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Spring 2018
The Construction Zone

Mission Viejo Unveils Marguerite Aquatics Complex $11 Million Renovation
The City of Mission Viejo's Marguerite Aquatics Complex re-opened last weekend to more than 1000 eager residents and aquatic athletes. The comprehensive $11 million renovation solidifies the City facility's position as one of the premier swim and dive training facilities on the west coast. Learn More >
Griffin-Managed Projects Receive

Over the years, Griffin is proud to have been involved in the delivery of dozens of projects recognized by several industry associations. Here we've featured some recent award-winning projects . 

Quartz Hill Library, a Griffin-led project delivered through a public-private partnership (P3) with the County of Los Angeles Public Library, was named a 2018 Project Achievement Award winner by the Construction Management Association of America (CMAA) Southern California Chapter. The LEED ® Gold project was also recognized by the American Public Works Association (APWA) Southern California Chapter and has been nominated for a National APWA award.

State Honors: Following local branch and regional section awards, the Huntington Beach Senior Center in Central Park was named California's Outstanding Community Improvement Project of the Year by Region 9 of the American Society of Civil Engineers (ASCE). The Center was also recognized last year by the California Park and Recreation Society.

In addition to Quartz Hill Library, another APWA/Southern California BEST (Building Excellence|Shaping Tomorrow) Project of the Year honor went to Irvine’s Quail Hill Community Center.
Hawthorne’s Bicentennial Park, a project with nonprofit The Trust for Public Land, was also recognized by APWA's Southern California chapter.

ASCE's Orange County Branch honored Mackay Park, City of Cypress, with its Small Project of the Year award.
Griffin served on the project management team for the Anaheim Convention Center expansion which was recognized by APWA's Southern California Chapter and ASCE's Orange County Branch.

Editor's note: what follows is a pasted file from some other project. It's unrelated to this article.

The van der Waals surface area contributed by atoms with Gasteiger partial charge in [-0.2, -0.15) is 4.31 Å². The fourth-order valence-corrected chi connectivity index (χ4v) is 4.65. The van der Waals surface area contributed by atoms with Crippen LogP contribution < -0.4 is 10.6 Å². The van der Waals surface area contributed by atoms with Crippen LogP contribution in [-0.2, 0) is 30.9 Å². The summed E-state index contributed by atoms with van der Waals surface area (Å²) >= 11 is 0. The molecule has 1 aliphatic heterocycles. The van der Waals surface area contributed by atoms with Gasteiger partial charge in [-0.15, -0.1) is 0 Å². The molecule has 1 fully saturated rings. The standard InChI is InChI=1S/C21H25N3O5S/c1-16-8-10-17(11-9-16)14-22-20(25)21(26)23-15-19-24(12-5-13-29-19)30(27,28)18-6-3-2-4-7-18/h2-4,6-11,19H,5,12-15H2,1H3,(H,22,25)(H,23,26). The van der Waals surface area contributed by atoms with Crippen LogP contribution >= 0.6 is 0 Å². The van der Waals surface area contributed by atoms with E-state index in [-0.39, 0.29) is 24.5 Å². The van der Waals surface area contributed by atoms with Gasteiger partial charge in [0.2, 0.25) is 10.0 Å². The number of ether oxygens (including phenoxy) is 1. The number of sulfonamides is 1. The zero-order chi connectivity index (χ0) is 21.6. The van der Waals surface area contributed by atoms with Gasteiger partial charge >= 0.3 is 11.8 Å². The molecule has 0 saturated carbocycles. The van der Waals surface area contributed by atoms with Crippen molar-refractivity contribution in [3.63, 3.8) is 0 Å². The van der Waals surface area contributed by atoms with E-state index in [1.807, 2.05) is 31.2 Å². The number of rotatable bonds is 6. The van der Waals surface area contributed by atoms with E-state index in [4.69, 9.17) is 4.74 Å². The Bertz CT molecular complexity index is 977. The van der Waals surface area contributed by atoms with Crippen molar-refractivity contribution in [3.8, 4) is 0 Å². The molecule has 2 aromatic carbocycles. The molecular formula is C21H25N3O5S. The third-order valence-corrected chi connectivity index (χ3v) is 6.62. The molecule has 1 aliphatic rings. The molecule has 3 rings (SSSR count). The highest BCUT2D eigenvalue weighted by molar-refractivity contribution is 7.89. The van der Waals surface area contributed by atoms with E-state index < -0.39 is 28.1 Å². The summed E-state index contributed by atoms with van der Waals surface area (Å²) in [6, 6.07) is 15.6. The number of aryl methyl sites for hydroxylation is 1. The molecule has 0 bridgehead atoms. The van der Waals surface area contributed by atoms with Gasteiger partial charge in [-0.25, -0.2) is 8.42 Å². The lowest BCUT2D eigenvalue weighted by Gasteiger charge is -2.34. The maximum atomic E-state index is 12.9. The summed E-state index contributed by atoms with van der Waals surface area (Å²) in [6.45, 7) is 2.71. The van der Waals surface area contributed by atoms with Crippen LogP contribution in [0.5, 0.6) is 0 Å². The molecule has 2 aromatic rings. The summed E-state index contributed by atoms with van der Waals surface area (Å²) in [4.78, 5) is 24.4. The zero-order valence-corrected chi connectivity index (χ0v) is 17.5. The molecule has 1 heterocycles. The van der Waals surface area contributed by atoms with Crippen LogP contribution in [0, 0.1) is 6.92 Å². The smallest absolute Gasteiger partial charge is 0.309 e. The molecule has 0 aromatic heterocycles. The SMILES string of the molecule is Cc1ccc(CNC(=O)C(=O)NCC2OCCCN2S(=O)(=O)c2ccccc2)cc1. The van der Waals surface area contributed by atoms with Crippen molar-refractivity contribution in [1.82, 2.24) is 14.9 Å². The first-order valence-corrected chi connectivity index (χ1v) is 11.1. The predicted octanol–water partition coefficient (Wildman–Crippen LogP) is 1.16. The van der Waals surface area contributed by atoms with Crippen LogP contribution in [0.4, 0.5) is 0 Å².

The Public-Private Partnership (P3)

A Design-Build-Finance Solution

Traditionally used for infrastructure and revenue-generating projects, the public-private partnership (P3) delivery model is becoming more popular as a cost-effective delivery method for all types of public facilities, including social infrastructure projects.

At a time when many public agencies lack the near-term capital resources to adequately address increasing program and facility needs, P3s present a viable alternative to meet constituent demands and the need to update, expand or replace existing facilities. In some cases, the cost of a new facility may be less than the cost to maintain or upgrade aging facilities.

A P3 agreement calls for the private sector partner to design, build and finance a facility. In some instances, the private partner may also be responsible for operating and/or maintaining a facility.

Like integrated project delivery (IPD), in that early collaboration and mutual goals result in lower costs and greater budget and schedule certainty, the private partner is ultimately responsible for all aspects of delivery.

Financing can take several forms, from developer-financed projects to lease/leasebacks to tax-exempt bond issues. To ensure new facilities are maintained throughout the building life cycle, and especially during times of fiscal challenges, ongoing maintenance costs can be incorporated into the financing mechanism.

There is no one-size-fits-all contractual structure. P3 agreements are customized to meet community needs and budgets, making the delivery method a viable option for most agencies.
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